With claims that Knight held some power within the Bloods, employed a district attorney and had at least 20 officers of the Los Angeles Police Department working for him, some of whom were made famous with the Rampart scandal, the possibilities for a conspiracy theory increase in magnitude.

Evidence of the fear Knight instills came through in interviews with former employees of Death Row records. These interviewees hesitated to make incriminating statements, even while Knight remained behind bars.

The widely accepted explanation for the death of both Tupac and Biggie is rooted in the East Coast/West Coast rivalry in hip hop.

The rivalry initiated over rappers from each coast, West and East, denying support for each other. Tupac and Biggie just happened to be central figures due to their fame.

When Tupac was shot and imprisoned a few years before his death, fellow inmates told him that Biggie was to blame for the shooting. As the story goes, their once friendship dissolved and Biggie’s supporters killed Tupac and Tupac’s supporters killed Biggie a year later in retaliation. Case closed?

As far as law enforcement is involved, the case appears to be cut and dry, but after viewing Broomfield’s documentary, the story becomes extremely complex.

Revealed in the documentary is evidence heretofore unheard of like the fact that the inmates who told Tupac of Biggie’s deadly vendetta were actually federal agents employed to create dissidence within the hip hop community, as well as information on the aforementioned power wielded by Knight.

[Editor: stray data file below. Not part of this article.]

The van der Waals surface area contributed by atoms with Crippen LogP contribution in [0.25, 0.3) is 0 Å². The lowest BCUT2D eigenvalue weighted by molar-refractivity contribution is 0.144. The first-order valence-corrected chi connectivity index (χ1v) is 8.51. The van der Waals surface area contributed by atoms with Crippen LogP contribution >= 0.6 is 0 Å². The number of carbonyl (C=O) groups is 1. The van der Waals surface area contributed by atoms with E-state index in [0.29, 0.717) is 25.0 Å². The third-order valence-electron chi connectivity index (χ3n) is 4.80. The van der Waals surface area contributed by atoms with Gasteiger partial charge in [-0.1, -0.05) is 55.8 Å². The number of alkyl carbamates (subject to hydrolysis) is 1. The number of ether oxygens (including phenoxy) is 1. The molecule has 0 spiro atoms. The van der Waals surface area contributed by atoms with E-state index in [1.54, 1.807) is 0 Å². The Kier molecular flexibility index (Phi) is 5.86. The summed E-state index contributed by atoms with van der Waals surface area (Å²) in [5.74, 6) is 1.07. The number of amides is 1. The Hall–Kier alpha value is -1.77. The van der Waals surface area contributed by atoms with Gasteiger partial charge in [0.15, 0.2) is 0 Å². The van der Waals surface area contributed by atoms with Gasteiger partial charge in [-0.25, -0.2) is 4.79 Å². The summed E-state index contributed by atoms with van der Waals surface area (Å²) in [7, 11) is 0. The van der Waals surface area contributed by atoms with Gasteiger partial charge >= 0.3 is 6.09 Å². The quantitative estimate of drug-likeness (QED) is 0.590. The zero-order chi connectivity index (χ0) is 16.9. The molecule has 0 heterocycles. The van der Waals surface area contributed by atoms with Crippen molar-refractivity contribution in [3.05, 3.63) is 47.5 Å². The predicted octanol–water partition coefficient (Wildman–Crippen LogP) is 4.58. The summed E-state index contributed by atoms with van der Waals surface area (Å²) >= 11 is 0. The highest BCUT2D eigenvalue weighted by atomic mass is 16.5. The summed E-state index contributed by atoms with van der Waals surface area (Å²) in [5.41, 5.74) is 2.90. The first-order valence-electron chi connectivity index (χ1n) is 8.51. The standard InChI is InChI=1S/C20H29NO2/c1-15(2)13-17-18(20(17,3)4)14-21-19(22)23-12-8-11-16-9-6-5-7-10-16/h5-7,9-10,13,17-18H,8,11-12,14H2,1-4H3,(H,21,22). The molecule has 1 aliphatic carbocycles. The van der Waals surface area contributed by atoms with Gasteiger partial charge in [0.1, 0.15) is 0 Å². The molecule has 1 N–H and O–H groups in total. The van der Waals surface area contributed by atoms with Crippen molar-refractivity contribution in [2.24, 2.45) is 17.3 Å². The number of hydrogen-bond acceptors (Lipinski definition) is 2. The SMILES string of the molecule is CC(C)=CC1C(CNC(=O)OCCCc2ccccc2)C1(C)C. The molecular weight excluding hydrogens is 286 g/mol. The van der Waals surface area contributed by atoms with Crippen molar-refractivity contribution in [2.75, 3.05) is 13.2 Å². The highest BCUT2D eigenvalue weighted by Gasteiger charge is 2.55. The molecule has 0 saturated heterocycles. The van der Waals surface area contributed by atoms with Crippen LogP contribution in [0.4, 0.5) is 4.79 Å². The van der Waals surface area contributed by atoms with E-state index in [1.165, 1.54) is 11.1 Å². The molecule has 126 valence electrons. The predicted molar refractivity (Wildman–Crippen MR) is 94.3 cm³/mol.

Central to Broomfield’s work are the testimonies of former Los Angeles police officer Russell Poole, he was fired from the force when he revealed to a superior that he had come across information tying officers in the LAPD to Biggie Smalls’ death. Even though Poole’s lawyers took measures to prevent their client from speaking with Broomfield, he did it any way.

To support this idea, Broom field tracked down one of Biggie’s former body guards who was with the rapper at the time of his fatal shooting.

When presented with photos of LAPD officers, the former body guard quickly identified LAPD officer Harry Billops as Biggie’s murderer.

This kind of evidence begs the question, was Billops working for Knight? Did Knight have Biggie killed to draw attention away from himself?

The story becomes so much more interesting and shocking the deeper one falls into the mix. Although it’s not addressed in the film, some question whether Tupac is dead or not perhaps faking his own death to take himself out of the lime light.

Broomfield did a great job of organizing all the information that was available to him, he even contacted an FBI agent for questioning, but was denied any comments.

The questions surrounding Tupac’s and Biggie’s deaths are numerous.

Some have answers, others only theories. One thing for sure is that this story will go down in history, begging to be solved, and if the truth ever surfaces, those who followed the tragedy will surely be shocked and amazed.